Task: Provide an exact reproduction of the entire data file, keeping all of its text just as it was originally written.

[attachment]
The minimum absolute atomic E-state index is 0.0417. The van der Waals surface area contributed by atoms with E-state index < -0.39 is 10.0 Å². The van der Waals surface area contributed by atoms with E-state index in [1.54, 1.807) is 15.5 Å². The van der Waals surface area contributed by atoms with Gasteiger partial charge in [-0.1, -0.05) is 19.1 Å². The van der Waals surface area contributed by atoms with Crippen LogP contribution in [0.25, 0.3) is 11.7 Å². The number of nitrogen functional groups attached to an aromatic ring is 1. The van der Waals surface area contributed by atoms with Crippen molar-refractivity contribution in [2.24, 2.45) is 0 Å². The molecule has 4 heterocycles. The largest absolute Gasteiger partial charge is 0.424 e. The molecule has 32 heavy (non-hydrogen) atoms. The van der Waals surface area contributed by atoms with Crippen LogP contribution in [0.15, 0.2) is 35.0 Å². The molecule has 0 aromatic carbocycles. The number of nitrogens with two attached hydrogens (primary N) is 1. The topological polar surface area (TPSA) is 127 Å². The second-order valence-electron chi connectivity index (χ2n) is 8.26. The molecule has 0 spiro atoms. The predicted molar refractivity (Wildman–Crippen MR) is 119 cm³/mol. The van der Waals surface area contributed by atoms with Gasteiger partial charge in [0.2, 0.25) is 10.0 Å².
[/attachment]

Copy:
The minimum absolute atomic E-state index is 0.0417. The van der Waals surface area contributed by atoms with E-state index < -0.39 is 10.0 Å². The van der Waals surface area contributed by atoms with E-state index in [1.54, 1.807) is 15.5 Å². The van der Waals surface area contributed by atoms with Gasteiger partial charge in [-0.1, -0.05) is 19.1 Å². The van der Waals surface area contributed by atoms with Crippen LogP contribution in [0.25, 0.3) is 11.7 Å². The number of nitrogen functional groups attached to an aromatic ring is 1. The van der Waals surface area contributed by atoms with Crippen molar-refractivity contribution in [2.24, 2.45) is 0 Å². The molecule has 4 heterocycles. The largest absolute Gasteiger partial charge is 0.424 e. The molecule has 32 heavy (non-hydrogen) atoms. The van der Waals surface area contributed by atoms with Crippen LogP contribution in [0.15, 0.2) is 35.0 Å². The molecule has 0 aromatic carbocycles. The number of nitrogens with two attached hydrogens (primary N) is 1. The topological polar surface area (TPSA) is 127 Å². The second-order valence-electron chi connectivity index (χ2n) is 8.26. The molecule has 0 spiro atoms. The predicted molar refractivity (Wildman–Crippen MR) is 119 cm³/mol. The van der Waals surface area contributed by atoms with Gasteiger partial charge in [0.2, 0.25) is 10.0 Å².